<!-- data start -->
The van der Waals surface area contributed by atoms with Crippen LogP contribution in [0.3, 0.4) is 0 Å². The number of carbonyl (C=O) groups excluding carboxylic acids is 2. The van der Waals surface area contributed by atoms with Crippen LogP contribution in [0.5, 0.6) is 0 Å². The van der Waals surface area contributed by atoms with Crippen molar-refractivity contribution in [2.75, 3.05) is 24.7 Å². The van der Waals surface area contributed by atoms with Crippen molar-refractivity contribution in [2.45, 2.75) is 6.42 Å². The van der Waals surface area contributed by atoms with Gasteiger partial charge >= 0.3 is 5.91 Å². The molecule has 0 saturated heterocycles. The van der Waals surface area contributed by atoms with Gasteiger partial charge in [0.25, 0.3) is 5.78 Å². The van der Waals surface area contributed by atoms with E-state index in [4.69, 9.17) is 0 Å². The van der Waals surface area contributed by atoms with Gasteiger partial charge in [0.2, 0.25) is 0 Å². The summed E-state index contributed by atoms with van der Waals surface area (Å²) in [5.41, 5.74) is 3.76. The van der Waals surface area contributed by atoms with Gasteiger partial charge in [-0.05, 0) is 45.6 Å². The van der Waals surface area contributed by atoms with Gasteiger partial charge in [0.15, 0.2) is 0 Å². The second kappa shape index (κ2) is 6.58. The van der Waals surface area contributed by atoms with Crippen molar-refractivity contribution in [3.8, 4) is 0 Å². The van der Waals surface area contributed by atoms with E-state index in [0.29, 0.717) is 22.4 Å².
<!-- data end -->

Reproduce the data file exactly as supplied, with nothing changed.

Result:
The van der Waals surface area contributed by atoms with Crippen LogP contribution in [0.3, 0.4) is 0 Å². The number of carbonyl (C=O) groups excluding carboxylic acids is 2. The van der Waals surface area contributed by atoms with Crippen LogP contribution in [0.5, 0.6) is 0 Å². The van der Waals surface area contributed by atoms with Crippen molar-refractivity contribution in [2.75, 3.05) is 24.7 Å². The van der Waals surface area contributed by atoms with Crippen molar-refractivity contribution in [2.45, 2.75) is 6.42 Å². The van der Waals surface area contributed by atoms with Gasteiger partial charge >= 0.3 is 5.91 Å². The molecule has 0 saturated heterocycles. The van der Waals surface area contributed by atoms with Gasteiger partial charge in [0.25, 0.3) is 5.78 Å². The van der Waals surface area contributed by atoms with E-state index in [4.69, 9.17) is 0 Å². The van der Waals surface area contributed by atoms with Gasteiger partial charge in [0.2, 0.25) is 0 Å². The summed E-state index contributed by atoms with van der Waals surface area (Å²) in [5.41, 5.74) is 3.76. The van der Waals surface area contributed by atoms with Gasteiger partial charge in [-0.05, 0) is 45.6 Å². The van der Waals surface area contributed by atoms with Gasteiger partial charge in [0.15, 0.2) is 0 Å². The second kappa shape index (κ2) is 6.58. The van der Waals surface area contributed by atoms with Crippen molar-refractivity contribution in [3.8, 4) is 0 Å². The van der Waals surface area contributed by atoms with E-state index in [0.29, 0.717) is 22.4 Å².